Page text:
Thrombocytopenia present at birth (may require transfusions), but improves over time

VACTERL association

Vertebral abnormalities, anal atresia, cardiac abnormalities, tracheoesophageal fistula, esophageal atresia, renal defects, radial dysplasia, lower-limb abnormalities

Fanconi anemia

Aplastic anemia not present at birth, develops about 6 years of life

CHARGE syndrome

Coloboma of the eye, heart defects, atresia of the nasal choanae, retardation of growth or development, genital or urinary abnormalities, and ear abnormalities and deafness

Limb evaluation often occurs prior to the diagnosis of Fanconi anemia. The diagnosis can be confirmed with the chromosomal breakage test. The precise indication for a chromosomal breakage test for this condition in children with limb anomalies is still evolving. Testing every child with isolated thumb or hand abnormalities should be consid­ered. I recommend a chromosomal breakage test on all children with deficiencies of the thumb and radial border of the forearm. Additional findings, such as abnormal skin pigmentation (café-au-lait spots), kidney abnormalities, growth retardation, and microcephaly, add to the suspicion of Fanconi anemia.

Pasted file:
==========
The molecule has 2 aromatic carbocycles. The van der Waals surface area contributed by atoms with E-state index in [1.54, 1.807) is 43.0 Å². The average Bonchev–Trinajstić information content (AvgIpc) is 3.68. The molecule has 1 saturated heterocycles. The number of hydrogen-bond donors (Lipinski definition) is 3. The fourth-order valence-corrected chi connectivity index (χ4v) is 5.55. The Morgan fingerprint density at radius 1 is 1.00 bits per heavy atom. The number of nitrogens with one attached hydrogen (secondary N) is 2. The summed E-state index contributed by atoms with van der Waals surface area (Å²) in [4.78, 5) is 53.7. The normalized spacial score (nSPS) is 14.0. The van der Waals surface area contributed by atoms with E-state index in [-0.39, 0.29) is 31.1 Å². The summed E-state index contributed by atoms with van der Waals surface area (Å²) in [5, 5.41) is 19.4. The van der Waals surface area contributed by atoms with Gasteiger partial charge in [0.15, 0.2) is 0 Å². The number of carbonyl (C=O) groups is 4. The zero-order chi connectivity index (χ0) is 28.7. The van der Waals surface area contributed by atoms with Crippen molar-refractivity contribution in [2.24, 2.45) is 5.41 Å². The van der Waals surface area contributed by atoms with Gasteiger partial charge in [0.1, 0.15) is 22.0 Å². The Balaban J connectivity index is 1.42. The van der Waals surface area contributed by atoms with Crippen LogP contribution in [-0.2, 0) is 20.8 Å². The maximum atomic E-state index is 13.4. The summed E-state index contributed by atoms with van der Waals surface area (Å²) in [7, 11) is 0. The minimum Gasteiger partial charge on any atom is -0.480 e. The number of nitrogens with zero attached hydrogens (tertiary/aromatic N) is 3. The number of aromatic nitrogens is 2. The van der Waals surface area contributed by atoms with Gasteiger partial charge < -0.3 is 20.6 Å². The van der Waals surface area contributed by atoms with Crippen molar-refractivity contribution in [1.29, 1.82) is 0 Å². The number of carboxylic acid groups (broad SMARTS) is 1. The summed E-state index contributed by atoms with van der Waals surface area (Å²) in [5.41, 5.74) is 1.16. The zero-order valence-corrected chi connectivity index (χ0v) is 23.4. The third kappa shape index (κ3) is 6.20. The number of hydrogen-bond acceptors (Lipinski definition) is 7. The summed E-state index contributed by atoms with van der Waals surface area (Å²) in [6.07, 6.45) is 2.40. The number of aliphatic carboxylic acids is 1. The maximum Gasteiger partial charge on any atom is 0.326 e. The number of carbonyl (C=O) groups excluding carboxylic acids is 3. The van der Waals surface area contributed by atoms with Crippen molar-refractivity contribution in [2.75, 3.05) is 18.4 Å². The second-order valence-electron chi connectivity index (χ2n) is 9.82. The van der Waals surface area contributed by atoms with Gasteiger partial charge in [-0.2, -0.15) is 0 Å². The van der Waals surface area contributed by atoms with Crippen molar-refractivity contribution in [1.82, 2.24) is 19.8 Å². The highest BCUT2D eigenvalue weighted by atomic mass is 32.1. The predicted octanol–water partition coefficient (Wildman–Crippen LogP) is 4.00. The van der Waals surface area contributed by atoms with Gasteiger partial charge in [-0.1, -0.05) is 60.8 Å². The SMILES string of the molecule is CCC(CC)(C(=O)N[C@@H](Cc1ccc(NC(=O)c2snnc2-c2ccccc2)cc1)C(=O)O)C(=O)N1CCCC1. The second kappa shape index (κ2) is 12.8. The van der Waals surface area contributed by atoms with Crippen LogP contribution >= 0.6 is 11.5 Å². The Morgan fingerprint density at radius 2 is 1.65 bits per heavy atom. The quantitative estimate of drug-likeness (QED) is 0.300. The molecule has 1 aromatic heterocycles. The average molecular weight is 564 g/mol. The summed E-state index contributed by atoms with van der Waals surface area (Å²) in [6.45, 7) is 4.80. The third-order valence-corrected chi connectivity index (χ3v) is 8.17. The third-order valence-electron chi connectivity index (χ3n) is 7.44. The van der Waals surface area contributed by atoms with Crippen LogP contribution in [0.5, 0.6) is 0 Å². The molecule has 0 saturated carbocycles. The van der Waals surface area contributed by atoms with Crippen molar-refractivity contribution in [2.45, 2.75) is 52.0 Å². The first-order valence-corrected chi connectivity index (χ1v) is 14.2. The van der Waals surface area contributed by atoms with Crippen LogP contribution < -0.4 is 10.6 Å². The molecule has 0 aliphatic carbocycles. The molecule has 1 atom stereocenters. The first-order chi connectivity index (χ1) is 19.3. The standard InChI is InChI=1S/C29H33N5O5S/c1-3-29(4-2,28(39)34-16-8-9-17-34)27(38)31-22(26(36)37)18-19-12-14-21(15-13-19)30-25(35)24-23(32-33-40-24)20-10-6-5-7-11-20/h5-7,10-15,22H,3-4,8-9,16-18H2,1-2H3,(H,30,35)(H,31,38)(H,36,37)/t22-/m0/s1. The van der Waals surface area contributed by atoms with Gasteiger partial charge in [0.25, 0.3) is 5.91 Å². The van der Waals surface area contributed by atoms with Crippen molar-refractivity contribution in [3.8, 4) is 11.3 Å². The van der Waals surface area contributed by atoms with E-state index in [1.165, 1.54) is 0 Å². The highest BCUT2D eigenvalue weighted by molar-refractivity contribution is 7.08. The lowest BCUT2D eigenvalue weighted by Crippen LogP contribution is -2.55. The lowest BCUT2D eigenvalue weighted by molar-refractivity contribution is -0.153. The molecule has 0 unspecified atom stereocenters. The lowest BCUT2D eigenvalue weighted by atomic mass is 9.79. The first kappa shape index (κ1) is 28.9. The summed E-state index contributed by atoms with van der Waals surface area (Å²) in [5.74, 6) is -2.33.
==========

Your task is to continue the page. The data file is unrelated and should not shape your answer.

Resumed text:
Careful clinical examination is used to assess the degree of involvement. The shoulder, elbow, wrist, and digital range of movement are evaluated for active and passive motion. This establishes a baseline for assessing treatment outcome. The ability to flex the elbow for hand-to-mouth function is examined; this influences the treatment algorithm. The position of the wrist with respect to the ulna and the ability to passively correct the radial deviation also are measured.